Brussels, 25 November 2008.
The European Commission is pleased with the consensus reached yesterday by the International Commission for the Conservation of Atlantic Tuna (ICCAT) meeting in Marrakech, Morocco, to strengthen decisively the fifteen-year recovery plan for Eastern bluefin tuna, to protect endangered porbeagles in the Atlantic and to reduce the fishing season on Mediterranean swordfish. Through a combination of substantially reduced fishing opportunities, shorter fishing seasons, ambitious new control measures, and a landmark agreement on controlling both fishing and farming capacity, there will be an immediate and significant reduction in fishing pressure on the fragile bluefin tuna stock. The total allowable catch (TAC) for 2009 has been reduced to 22 000 tonnes, as compared to 28 500 tonnes in 2008, and will be decreased further to 19 950 tonnes in 2010 – a reduction of 30% over two years. Subject to an early reassessment of the stock in 2010, it is also envisaged to further reduce the TAC to 18 500 tonnes in 2011. These catch limits will be backed up by a four-month reduction in the fishing season for the purse seine fleet. In a separate decision, ICCAT also established a systematic peer-review system to assess the compliance of all its members, with the power to impose rapid and effective sanctions. Both these recommendations were adopted on the basis of proposals tabled jointly by the EU, Japan and a majority of the Mediterranean coastal states.
European Commissioner for Maritime Affairs and Fisheries Joe Borg commented, “We need tough action to secure the future of the bluefin tuna stock, and ICCAT’s revised recovery plan demands further sacrifices from the fishing industry, with major immediate cuts in catch levels and fishing seasons, and reductions in both fishing and farming capacity to follow. It is a sign of the seriousness of the situation, and the maturity of all the participants, that it has been possible to achieve a consensus on these steps with the support not only of a vast majority of the ICCAT members, but also of the EU member states and stakeholders. What’s more, the revised plan will not simply reduce fishing pressure on the stock drastically, it also defines mechanisms for control throughout the marketing chain, and closes many outstanding loopholes. Together with the new peer-review compliance procedure, we now have the tools to make sure that 2009 is the ‘Year of Compliance’ for all ICCAT members involved in this fishery.”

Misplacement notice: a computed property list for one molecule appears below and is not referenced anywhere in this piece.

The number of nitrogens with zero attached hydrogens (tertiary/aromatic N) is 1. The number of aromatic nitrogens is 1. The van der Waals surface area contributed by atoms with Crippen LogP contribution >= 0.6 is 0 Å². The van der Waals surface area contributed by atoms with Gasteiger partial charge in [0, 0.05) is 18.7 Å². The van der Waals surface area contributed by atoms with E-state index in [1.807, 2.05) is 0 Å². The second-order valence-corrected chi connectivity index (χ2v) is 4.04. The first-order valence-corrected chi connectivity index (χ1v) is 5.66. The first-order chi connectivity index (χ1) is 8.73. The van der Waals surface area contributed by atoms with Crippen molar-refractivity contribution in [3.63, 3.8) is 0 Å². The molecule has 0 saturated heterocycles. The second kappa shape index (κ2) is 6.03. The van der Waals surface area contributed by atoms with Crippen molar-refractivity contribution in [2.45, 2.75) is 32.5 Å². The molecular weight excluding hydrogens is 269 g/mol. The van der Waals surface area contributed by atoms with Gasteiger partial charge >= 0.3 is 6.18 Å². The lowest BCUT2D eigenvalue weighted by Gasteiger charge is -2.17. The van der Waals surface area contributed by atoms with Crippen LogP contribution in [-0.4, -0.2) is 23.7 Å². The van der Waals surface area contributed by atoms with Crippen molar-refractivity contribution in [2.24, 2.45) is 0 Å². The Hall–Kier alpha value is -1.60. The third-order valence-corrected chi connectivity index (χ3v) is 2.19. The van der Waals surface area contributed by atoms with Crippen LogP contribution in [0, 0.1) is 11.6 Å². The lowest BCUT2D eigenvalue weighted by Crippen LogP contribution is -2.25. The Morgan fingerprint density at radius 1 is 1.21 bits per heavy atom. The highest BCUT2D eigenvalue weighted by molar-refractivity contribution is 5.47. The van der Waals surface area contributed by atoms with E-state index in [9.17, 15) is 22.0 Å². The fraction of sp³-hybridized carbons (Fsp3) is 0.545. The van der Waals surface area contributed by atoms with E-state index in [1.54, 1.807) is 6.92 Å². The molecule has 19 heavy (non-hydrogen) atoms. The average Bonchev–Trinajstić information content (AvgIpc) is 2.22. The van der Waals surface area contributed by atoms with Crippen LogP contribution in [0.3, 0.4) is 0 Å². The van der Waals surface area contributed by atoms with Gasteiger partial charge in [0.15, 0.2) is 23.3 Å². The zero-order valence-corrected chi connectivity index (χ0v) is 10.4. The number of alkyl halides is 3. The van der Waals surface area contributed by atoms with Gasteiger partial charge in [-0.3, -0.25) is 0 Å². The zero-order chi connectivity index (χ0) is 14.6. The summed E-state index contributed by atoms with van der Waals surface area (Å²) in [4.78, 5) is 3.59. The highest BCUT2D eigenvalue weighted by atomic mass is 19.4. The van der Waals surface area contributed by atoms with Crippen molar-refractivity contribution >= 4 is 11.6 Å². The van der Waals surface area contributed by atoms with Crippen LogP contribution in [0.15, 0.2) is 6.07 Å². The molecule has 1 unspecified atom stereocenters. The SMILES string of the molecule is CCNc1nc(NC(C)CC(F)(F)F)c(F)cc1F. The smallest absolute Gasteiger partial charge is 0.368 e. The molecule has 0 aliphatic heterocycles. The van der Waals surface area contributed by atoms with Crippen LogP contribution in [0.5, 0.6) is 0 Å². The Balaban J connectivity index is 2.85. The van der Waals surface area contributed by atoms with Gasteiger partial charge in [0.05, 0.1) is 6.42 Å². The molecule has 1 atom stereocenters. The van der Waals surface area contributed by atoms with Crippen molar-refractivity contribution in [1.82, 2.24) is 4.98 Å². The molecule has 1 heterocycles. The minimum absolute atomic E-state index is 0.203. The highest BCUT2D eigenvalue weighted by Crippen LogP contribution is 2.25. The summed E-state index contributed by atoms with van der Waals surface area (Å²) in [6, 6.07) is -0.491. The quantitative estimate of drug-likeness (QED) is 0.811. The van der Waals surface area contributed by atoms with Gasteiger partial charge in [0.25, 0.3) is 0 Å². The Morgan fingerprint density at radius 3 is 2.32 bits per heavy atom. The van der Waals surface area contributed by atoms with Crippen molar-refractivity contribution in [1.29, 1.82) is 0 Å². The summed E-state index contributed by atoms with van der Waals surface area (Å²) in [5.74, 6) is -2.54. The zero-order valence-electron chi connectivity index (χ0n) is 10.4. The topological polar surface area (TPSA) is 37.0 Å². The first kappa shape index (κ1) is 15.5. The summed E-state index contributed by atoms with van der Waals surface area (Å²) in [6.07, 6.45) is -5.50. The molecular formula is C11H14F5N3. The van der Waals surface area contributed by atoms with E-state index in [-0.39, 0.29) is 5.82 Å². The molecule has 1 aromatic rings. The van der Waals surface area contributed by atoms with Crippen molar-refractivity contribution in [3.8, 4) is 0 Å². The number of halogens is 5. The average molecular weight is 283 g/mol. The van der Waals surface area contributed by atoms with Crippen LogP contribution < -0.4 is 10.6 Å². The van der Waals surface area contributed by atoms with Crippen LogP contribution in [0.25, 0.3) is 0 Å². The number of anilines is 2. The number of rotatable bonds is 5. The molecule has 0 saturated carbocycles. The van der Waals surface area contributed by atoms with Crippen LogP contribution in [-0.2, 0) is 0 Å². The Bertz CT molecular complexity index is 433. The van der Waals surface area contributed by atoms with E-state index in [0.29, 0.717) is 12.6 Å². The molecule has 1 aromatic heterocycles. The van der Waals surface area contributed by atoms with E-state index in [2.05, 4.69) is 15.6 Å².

The main elements of the revised recovery plan, besides the immediate reduction in TAC, are:
The new compliance system will provide all ICCAT members with the opportunity to present their compliance record for review and comment by all members of the organisation. Failure to comply with a range of essential conservation and management measures, including undeclared overshooting of quota, failure to provide catch and farming reports by agreed deadlines, and lack of meaningful monitoring, verification and enforcement measures, may lead to the immediate suspension or reduction of quota. Non-compliance with farming and fattening measures may lead to a marketing ban.